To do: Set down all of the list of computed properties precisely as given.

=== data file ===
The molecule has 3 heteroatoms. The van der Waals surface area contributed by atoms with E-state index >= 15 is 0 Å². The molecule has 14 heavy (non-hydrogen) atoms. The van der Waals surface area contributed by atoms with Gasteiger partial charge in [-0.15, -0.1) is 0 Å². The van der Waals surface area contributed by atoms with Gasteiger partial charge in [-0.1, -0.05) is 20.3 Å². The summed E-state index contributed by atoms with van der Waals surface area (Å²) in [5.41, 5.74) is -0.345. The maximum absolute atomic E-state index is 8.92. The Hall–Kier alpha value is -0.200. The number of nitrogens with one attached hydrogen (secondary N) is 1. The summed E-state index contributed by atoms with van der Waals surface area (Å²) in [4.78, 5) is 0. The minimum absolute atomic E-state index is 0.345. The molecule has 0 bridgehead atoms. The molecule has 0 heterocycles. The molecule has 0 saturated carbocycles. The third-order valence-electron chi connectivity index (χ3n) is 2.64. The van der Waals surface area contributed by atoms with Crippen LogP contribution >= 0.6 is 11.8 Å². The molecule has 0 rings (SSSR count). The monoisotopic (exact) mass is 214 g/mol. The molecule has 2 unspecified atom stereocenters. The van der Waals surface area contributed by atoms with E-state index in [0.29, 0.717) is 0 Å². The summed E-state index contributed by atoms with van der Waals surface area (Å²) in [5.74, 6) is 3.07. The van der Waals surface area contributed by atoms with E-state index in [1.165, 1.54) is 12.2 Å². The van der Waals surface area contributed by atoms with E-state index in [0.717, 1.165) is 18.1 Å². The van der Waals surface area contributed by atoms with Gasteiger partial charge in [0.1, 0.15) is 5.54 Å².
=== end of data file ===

The molecule has 3 heteroatoms. The van der Waals surface area contributed by atoms with E-state index >= 15 is 0 Å². The molecule has 14 heavy (non-hydrogen) atoms. The van der Waals surface area contributed by atoms with Gasteiger partial charge in [-0.15, -0.1) is 0 Å². The van der Waals surface area contributed by atoms with Gasteiger partial charge in [-0.1, -0.05) is 20.3 Å². The summed E-state index contributed by atoms with van der Waals surface area (Å²) in [5.41, 5.74) is -0.345. The maximum absolute atomic E-state index is 8.92. The Hall–Kier alpha value is -0.200. The number of nitrogens with one attached hydrogen (secondary N) is 1. The summed E-state index contributed by atoms with van der Waals surface area (Å²) in [4.78, 5) is 0. The minimum absolute atomic E-state index is 0.345. The molecule has 0 bridgehead atoms. The molecule has 0 heterocycles. The molecule has 0 saturated carbocycles. The third-order valence-electron chi connectivity index (χ3n) is 2.64. The van der Waals surface area contributed by atoms with Crippen LogP contribution >= 0.6 is 11.8 Å². The molecule has 0 rings (SSSR count). The monoisotopic (exact) mass is 214 g/mol. The molecule has 2 unspecified atom stereocenters. The van der Waals surface area contributed by atoms with E-state index in [0.29, 0.717) is 0 Å². The summed E-state index contributed by atoms with van der Waals surface area (Å²) in [5.74, 6) is 3.07. The van der Waals surface area contributed by atoms with E-state index in [1.165, 1.54) is 12.2 Å². The van der Waals surface area contributed by atoms with E-state index in [0.717, 1.165) is 18.1 Å². The van der Waals surface area contributed by atoms with Gasteiger partial charge in [0.1, 0.15) is 5.54 Å².